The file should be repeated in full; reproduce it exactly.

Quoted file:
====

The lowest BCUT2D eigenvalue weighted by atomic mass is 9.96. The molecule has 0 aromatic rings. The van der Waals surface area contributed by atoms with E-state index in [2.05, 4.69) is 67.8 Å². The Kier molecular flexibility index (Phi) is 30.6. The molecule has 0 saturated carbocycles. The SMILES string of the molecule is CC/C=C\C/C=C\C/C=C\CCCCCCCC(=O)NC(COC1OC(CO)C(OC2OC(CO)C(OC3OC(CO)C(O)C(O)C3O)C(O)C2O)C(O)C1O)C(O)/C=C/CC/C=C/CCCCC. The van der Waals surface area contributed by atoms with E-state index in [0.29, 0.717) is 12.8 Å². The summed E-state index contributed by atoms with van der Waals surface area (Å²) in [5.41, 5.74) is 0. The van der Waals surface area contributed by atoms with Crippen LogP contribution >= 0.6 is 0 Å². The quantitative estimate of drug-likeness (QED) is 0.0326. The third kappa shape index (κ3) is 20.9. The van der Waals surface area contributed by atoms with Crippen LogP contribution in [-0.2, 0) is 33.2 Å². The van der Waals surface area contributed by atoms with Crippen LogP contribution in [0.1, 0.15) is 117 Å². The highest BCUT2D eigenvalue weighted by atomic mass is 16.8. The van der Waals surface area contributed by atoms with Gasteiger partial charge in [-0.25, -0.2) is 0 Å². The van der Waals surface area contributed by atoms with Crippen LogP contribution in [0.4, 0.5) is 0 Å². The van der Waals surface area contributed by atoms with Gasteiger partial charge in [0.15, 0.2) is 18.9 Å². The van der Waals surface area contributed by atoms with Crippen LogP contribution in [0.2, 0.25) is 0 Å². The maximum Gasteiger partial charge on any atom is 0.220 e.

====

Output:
The lowest BCUT2D eigenvalue weighted by atomic mass is 9.96. The molecule has 0 aromatic rings. The van der Waals surface area contributed by atoms with E-state index in [2.05, 4.69) is 67.8 Å². The Kier molecular flexibility index (Phi) is 30.6. The molecule has 0 saturated carbocycles. The SMILES string of the molecule is CC/C=C\C/C=C\C/C=C\CCCCCCCC(=O)NC(COC1OC(CO)C(OC2OC(CO)C(OC3OC(CO)C(O)C(O)C3O)C(O)C2O)C(O)C1O)C(O)/C=C/CC/C=C/CCCCC. The van der Waals surface area contributed by atoms with E-state index in [0.29, 0.717) is 12.8 Å². The summed E-state index contributed by atoms with van der Waals surface area (Å²) in [5.41, 5.74) is 0. The van der Waals surface area contributed by atoms with Crippen LogP contribution >= 0.6 is 0 Å². The quantitative estimate of drug-likeness (QED) is 0.0326. The third kappa shape index (κ3) is 20.9. The van der Waals surface area contributed by atoms with Crippen LogP contribution in [-0.2, 0) is 33.2 Å². The van der Waals surface area contributed by atoms with Crippen LogP contribution in [0.1, 0.15) is 117 Å². The highest BCUT2D eigenvalue weighted by atomic mass is 16.8. The van der Waals surface area contributed by atoms with Gasteiger partial charge in [-0.25, -0.2) is 0 Å². The van der Waals surface area contributed by atoms with Crippen LogP contribution in [0.4, 0.5) is 0 Å². The van der Waals surface area contributed by atoms with Gasteiger partial charge in [0.15, 0.2) is 18.9 Å². The van der Waals surface area contributed by atoms with Crippen LogP contribution in [0.2, 0.25) is 0 Å². The maximum Gasteiger partial charge on any atom is 0.220 e.